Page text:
Monday, February 17, 2014

Mahal Para Sa Philippines

Hey y'all! It feels like I haven't emailed in a month, yet it's only been ten days. This email is going to be pretty lengthy, sorry about that.

My last little while at the MTC was pretty hectic. The last few days I was there were really emotionally trying. Sister Fue's ten year old brother died on Tuesday after being hit by a truck. Sister Maualuga's father passed away from pneumonia on Friday morning. As sister training leader I had a lot of work to do. For most nights I just held girls, sitting on my bed as they sobbed until they fell asleep and I'd sleep on the floor. It was a week of puffy eyes, sore backs, and full hearts. It was hard to leave these girls on Wednesday. I've grown to love them so much. 

So, I've been assigned in the Fairview Zone. It's right in the middle of the city. Loud, dirty, noisy. I live in Samaka subdivision, we rent a free standing two-floor apartment from the landlords whose house connects to the front of our building. My trainer is Sister Plame, from Cavite. She is 4'6 and weighs 68 pounds. She is absolutely teeny-tiny. Because she is a native, it's hard to understand her. She talks so fast and quick. The Tagalog I learned in the MTC was very basic, formal, and slow. So, it's been extremely humbling. Each morning we wake up at 6:30, but I usually wake up before that because of several reasons: we have two cats that routinely get in horrible fights each morning, the coconut tree above our house drops coconuts on our thin metal roof all night long, the rooster farm down the street is always loud, loud, loud. So until I get used to all the noises, nights will be time to just think. Our windows have screens, but no glass. We have running water from 6AM-noon then for two hours at night. There is no toilet paper in the Philippines. So...yeah, that's been interesting and demanding of my creativity. The toilet has no seat or anything on it. My shower is a faucet and a blue bucket and the water is absolutely freezing. I don't know if I'll ever get used to that. But showers at the end of the day are my favorite. It's hard to describe the circumstances here. Most homes are made from cement bricks with cement or dirt floors. They're usually about six by six feet although sometimes smaller. Most families share a mattress and eat strictly rice. I can't describe the poverty. In the United States, we have no true understanding of what it means to be poor, none. People have so little, yet they thank God every day for their lives. Their faith is amazing and humbling to me. I have so much to learn.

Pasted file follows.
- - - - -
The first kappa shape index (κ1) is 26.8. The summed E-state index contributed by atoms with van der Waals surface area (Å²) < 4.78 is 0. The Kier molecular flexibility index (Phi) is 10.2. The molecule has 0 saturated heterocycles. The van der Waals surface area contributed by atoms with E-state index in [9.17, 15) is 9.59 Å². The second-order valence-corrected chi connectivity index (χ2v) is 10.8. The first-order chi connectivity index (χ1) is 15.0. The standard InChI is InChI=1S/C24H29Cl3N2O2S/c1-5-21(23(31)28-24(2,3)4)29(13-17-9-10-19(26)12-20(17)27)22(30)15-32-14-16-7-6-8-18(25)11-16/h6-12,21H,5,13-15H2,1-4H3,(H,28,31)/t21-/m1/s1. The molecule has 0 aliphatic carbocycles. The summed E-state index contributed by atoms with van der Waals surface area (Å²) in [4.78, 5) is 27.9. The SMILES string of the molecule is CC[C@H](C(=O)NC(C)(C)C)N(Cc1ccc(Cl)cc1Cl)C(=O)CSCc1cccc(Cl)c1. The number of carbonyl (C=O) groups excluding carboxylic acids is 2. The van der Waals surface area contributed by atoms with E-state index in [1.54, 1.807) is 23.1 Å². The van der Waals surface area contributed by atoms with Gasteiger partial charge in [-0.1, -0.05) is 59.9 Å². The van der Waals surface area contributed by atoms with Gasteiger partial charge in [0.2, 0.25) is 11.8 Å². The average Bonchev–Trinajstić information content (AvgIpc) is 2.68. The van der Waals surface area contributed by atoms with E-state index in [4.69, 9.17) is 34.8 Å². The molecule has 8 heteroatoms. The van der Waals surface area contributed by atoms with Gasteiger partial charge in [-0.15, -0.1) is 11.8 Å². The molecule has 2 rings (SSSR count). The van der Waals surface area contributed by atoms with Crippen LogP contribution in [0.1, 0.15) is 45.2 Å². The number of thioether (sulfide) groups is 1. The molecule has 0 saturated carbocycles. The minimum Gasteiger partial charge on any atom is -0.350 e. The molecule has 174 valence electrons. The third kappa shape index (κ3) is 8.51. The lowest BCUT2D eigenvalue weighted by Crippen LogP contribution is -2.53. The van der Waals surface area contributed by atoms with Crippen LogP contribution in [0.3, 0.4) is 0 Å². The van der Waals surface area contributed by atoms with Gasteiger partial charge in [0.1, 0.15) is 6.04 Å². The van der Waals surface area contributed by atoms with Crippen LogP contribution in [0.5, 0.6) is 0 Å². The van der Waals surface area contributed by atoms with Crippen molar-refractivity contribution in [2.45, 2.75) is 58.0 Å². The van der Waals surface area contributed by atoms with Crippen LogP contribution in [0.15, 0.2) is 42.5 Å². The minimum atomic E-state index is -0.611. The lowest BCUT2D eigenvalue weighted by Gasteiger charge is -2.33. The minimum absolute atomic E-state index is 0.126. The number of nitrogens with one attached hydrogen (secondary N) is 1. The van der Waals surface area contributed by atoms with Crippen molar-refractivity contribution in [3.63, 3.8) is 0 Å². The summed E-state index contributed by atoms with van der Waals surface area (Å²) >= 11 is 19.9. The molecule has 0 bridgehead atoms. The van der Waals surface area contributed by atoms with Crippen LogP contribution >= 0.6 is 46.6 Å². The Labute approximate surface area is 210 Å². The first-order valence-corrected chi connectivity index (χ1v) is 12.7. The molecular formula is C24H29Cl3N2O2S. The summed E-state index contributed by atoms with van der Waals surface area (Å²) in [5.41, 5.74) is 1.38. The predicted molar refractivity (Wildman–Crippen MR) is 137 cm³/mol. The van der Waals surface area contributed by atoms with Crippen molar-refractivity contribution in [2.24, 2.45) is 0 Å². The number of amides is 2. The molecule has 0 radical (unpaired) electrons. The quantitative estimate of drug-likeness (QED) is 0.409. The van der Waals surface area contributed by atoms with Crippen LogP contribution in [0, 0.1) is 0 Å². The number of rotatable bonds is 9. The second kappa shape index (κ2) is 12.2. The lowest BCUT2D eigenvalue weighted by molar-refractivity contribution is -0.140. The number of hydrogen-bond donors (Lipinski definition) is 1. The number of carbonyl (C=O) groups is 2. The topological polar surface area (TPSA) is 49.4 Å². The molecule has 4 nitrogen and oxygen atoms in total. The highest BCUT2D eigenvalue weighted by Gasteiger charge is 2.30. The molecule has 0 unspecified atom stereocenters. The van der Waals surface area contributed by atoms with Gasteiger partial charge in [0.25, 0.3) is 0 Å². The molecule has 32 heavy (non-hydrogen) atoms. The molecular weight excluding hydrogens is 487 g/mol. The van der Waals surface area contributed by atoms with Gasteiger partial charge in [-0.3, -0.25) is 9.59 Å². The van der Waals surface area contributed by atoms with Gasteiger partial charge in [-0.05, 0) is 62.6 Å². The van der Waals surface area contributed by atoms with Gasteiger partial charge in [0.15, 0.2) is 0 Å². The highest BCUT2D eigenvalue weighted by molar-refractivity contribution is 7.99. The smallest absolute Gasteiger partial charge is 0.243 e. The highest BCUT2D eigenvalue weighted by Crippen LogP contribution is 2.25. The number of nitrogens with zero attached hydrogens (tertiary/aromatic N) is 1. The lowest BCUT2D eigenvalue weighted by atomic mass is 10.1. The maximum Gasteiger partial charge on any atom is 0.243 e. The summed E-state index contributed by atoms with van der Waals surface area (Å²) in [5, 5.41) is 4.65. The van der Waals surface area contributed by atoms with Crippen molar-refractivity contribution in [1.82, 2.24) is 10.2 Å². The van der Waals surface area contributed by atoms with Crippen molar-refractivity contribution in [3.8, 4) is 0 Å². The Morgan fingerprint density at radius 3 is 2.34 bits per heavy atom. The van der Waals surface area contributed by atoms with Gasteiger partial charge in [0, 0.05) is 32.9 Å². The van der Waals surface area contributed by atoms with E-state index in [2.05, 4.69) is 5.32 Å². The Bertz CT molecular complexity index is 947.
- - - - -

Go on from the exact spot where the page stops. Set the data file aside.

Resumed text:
A ten year old boy, Joppriel, was baptized on Saturday. It started about and hour and half late. I was assigned to give a talk on the Holy Ghost about ten minutes before it started, in Tagalog. It was...rough, but I did it. I also spoke in church on Sunday. The Lord is truly testing my faith in him when that happens. Tagalog is so hard. It takes all of my focus, patience, and determination. Most times I have no idea what's going on around me. I love the Philippines. I love Fairview already. The work is so challenging, but I love teaching people about the true gospel of Jesus Christ. It's amazing to watch them feel a kind of love they've never experience. Their lives are changing and I get to witness it. 

All of my love,

Sister Cork

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